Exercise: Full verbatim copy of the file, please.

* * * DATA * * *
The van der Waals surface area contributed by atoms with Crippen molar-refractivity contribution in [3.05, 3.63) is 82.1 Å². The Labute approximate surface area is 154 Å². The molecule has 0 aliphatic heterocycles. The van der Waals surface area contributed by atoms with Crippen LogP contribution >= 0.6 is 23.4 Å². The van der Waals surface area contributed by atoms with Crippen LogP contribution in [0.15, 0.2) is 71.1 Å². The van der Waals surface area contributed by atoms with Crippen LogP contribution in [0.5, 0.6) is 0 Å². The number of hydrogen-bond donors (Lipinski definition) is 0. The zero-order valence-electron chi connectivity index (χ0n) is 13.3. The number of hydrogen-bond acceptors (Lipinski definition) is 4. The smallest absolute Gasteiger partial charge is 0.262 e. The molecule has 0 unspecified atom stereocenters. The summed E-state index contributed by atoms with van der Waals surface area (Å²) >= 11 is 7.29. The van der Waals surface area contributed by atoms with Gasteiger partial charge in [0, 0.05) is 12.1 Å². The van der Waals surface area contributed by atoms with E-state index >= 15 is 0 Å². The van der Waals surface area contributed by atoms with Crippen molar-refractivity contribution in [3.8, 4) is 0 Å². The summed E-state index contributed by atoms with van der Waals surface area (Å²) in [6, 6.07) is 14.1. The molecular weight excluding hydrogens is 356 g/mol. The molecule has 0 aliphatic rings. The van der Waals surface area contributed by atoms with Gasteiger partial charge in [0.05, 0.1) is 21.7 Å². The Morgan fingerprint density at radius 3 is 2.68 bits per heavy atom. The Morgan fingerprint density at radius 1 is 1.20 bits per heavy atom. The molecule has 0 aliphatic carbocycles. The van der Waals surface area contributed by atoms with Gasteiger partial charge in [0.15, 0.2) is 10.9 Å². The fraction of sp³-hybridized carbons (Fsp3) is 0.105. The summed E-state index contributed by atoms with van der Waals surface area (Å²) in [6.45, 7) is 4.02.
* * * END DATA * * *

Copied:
The van der Waals surface area contributed by atoms with Crippen molar-refractivity contribution in [3.05, 3.63) is 82.1 Å². The Labute approximate surface area is 154 Å². The molecule has 0 aliphatic heterocycles. The van der Waals surface area contributed by atoms with Crippen LogP contribution >= 0.6 is 23.4 Å². The van der Waals surface area contributed by atoms with Crippen LogP contribution in [0.15, 0.2) is 71.1 Å². The van der Waals surface area contributed by atoms with Crippen LogP contribution in [0.5, 0.6) is 0 Å². The number of hydrogen-bond donors (Lipinski definition) is 0. The zero-order valence-electron chi connectivity index (χ0n) is 13.3. The number of hydrogen-bond acceptors (Lipinski definition) is 4. The smallest absolute Gasteiger partial charge is 0.262 e. The molecule has 0 unspecified atom stereocenters. The summed E-state index contributed by atoms with van der Waals surface area (Å²) >= 11 is 7.29. The van der Waals surface area contributed by atoms with Gasteiger partial charge in [0, 0.05) is 12.1 Å². The van der Waals surface area contributed by atoms with E-state index >= 15 is 0 Å². The van der Waals surface area contributed by atoms with Crippen molar-refractivity contribution in [3.8, 4) is 0 Å². The summed E-state index contributed by atoms with van der Waals surface area (Å²) in [6, 6.07) is 14.1. The molecular weight excluding hydrogens is 356 g/mol. The molecule has 0 aliphatic rings. The van der Waals surface area contributed by atoms with Gasteiger partial charge in [0.05, 0.1) is 21.7 Å². The Morgan fingerprint density at radius 3 is 2.68 bits per heavy atom. The Morgan fingerprint density at radius 1 is 1.20 bits per heavy atom. The molecule has 0 aliphatic carbocycles. The van der Waals surface area contributed by atoms with Gasteiger partial charge in [0.15, 0.2) is 10.9 Å². The fraction of sp³-hybridized carbons (Fsp3) is 0.105. The summed E-state index contributed by atoms with van der Waals surface area (Å²) in [6.45, 7) is 4.02.